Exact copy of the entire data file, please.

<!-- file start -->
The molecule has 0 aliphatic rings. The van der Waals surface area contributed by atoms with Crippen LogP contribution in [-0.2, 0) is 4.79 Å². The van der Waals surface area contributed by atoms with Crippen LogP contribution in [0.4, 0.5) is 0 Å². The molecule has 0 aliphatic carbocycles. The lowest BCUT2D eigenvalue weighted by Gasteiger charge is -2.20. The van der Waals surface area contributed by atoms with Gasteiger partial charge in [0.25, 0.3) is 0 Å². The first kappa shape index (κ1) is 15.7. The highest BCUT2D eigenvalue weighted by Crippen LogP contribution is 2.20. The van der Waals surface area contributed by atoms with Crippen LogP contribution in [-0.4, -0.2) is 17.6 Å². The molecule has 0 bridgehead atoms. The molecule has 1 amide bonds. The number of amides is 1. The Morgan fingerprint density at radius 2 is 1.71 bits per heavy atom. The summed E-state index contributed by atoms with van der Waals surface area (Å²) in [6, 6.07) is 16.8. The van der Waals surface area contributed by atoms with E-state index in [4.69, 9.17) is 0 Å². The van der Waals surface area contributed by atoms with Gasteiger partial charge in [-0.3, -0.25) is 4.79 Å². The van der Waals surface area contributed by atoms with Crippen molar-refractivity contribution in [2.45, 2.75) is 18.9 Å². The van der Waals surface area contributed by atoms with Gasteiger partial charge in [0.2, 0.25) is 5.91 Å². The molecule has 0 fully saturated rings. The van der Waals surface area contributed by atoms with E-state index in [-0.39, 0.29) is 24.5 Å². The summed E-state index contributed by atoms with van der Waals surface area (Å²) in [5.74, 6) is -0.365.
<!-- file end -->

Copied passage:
The molecule has 0 aliphatic rings. The van der Waals surface area contributed by atoms with Crippen LogP contribution in [-0.2, 0) is 4.79 Å². The van der Waals surface area contributed by atoms with Crippen LogP contribution in [0.4, 0.5) is 0 Å². The molecule has 0 aliphatic carbocycles. The lowest BCUT2D eigenvalue weighted by Gasteiger charge is -2.20. The van der Waals surface area contributed by atoms with Gasteiger partial charge in [0.25, 0.3) is 0 Å². The first kappa shape index (κ1) is 15.7. The highest BCUT2D eigenvalue weighted by Crippen LogP contribution is 2.20. The van der Waals surface area contributed by atoms with Crippen LogP contribution in [-0.4, -0.2) is 17.6 Å². The molecule has 0 bridgehead atoms. The molecule has 1 amide bonds. The number of amides is 1. The Morgan fingerprint density at radius 2 is 1.71 bits per heavy atom. The summed E-state index contributed by atoms with van der Waals surface area (Å²) in [6, 6.07) is 16.8. The van der Waals surface area contributed by atoms with E-state index in [4.69, 9.17) is 0 Å². The van der Waals surface area contributed by atoms with Gasteiger partial charge in [-0.3, -0.25) is 4.79 Å². The van der Waals surface area contributed by atoms with Crippen molar-refractivity contribution in [2.45, 2.75) is 18.9 Å². The van der Waals surface area contributed by atoms with Gasteiger partial charge in [0.2, 0.25) is 5.91 Å². The molecule has 0 fully saturated rings. The van der Waals surface area contributed by atoms with E-state index in [-0.39, 0.29) is 24.5 Å². The summed E-state index contributed by atoms with van der Waals surface area (Å²) in [5.74, 6) is -0.365.